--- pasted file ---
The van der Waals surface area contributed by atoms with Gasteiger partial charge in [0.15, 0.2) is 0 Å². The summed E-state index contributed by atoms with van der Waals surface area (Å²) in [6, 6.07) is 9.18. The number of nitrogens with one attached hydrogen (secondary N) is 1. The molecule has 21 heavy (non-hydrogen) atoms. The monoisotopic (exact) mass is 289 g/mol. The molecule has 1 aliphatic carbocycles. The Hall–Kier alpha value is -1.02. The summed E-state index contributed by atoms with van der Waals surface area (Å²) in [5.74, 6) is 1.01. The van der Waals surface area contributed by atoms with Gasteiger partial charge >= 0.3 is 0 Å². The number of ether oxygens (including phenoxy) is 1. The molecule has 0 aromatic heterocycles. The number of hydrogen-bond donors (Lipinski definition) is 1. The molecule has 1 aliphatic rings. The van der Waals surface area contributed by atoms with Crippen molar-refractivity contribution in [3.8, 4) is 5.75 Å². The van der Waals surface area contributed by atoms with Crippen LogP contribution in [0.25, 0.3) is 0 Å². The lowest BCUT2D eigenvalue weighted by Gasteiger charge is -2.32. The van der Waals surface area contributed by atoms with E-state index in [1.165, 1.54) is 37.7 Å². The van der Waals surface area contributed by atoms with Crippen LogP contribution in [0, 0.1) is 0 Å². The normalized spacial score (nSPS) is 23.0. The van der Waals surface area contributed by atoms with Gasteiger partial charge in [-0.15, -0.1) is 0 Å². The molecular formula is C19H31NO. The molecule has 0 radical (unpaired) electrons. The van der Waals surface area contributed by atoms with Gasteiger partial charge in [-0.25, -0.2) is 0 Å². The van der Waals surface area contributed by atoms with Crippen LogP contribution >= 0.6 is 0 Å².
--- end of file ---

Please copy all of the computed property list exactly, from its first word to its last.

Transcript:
The van der Waals surface area contributed by atoms with Gasteiger partial charge in [0.15, 0.2) is 0 Å². The summed E-state index contributed by atoms with van der Waals surface area (Å²) in [6, 6.07) is 9.18. The number of nitrogens with one attached hydrogen (secondary N) is 1. The molecule has 21 heavy (non-hydrogen) atoms. The monoisotopic (exact) mass is 289 g/mol. The molecule has 1 aliphatic carbocycles. The Hall–Kier alpha value is -1.02. The summed E-state index contributed by atoms with van der Waals surface area (Å²) in [5.74, 6) is 1.01. The van der Waals surface area contributed by atoms with Gasteiger partial charge >= 0.3 is 0 Å². The number of ether oxygens (including phenoxy) is 1. The molecule has 0 aromatic heterocycles. The number of hydrogen-bond donors (Lipinski definition) is 1. The molecule has 1 aliphatic rings. The van der Waals surface area contributed by atoms with Crippen molar-refractivity contribution in [3.8, 4) is 5.75 Å². The van der Waals surface area contributed by atoms with Crippen LogP contribution in [0.25, 0.3) is 0 Å². The lowest BCUT2D eigenvalue weighted by Gasteiger charge is -2.32. The van der Waals surface area contributed by atoms with E-state index in [1.165, 1.54) is 37.7 Å². The van der Waals surface area contributed by atoms with Crippen LogP contribution in [0, 0.1) is 0 Å². The normalized spacial score (nSPS) is 23.0. The van der Waals surface area contributed by atoms with Gasteiger partial charge in [-0.15, -0.1) is 0 Å². The molecular formula is C19H31NO. The molecule has 0 radical (unpaired) electrons. The van der Waals surface area contributed by atoms with Gasteiger partial charge in [-0.25, -0.2) is 0 Å². The van der Waals surface area contributed by atoms with Crippen LogP contribution >= 0.6 is 0 Å².